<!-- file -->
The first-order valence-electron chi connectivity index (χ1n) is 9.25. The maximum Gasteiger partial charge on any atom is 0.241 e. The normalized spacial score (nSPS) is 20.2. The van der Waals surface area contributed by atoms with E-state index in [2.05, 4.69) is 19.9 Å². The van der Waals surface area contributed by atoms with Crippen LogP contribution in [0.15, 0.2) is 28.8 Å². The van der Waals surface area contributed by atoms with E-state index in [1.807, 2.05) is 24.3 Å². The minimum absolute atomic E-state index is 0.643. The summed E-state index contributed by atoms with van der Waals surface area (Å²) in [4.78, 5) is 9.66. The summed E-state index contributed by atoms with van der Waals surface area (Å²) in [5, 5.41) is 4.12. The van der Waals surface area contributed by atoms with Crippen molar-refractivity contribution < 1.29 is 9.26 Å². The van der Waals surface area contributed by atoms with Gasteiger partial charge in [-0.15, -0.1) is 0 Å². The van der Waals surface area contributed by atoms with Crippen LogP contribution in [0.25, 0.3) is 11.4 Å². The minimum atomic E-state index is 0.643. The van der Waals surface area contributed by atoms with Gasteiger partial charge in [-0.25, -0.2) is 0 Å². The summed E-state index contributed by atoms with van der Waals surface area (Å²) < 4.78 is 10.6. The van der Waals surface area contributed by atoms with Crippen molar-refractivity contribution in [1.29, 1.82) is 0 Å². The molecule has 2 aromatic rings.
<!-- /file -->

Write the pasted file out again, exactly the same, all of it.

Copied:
The first-order valence-electron chi connectivity index (χ1n) is 9.25. The maximum Gasteiger partial charge on any atom is 0.241 e. The normalized spacial score (nSPS) is 20.2. The van der Waals surface area contributed by atoms with E-state index in [2.05, 4.69) is 19.9 Å². The van der Waals surface area contributed by atoms with Crippen LogP contribution in [0.15, 0.2) is 28.8 Å². The van der Waals surface area contributed by atoms with E-state index in [1.807, 2.05) is 24.3 Å². The minimum absolute atomic E-state index is 0.643. The summed E-state index contributed by atoms with van der Waals surface area (Å²) in [4.78, 5) is 9.66. The summed E-state index contributed by atoms with van der Waals surface area (Å²) in [5, 5.41) is 4.12. The van der Waals surface area contributed by atoms with Crippen molar-refractivity contribution < 1.29 is 9.26 Å². The van der Waals surface area contributed by atoms with Gasteiger partial charge in [-0.15, -0.1) is 0 Å². The van der Waals surface area contributed by atoms with Crippen LogP contribution in [0.25, 0.3) is 11.4 Å². The minimum atomic E-state index is 0.643. The van der Waals surface area contributed by atoms with Gasteiger partial charge in [-0.25, -0.2) is 0 Å². The summed E-state index contributed by atoms with van der Waals surface area (Å²) < 4.78 is 10.6. The van der Waals surface area contributed by atoms with Crippen molar-refractivity contribution in [1.29, 1.82) is 0 Å². The molecule has 2 aromatic rings.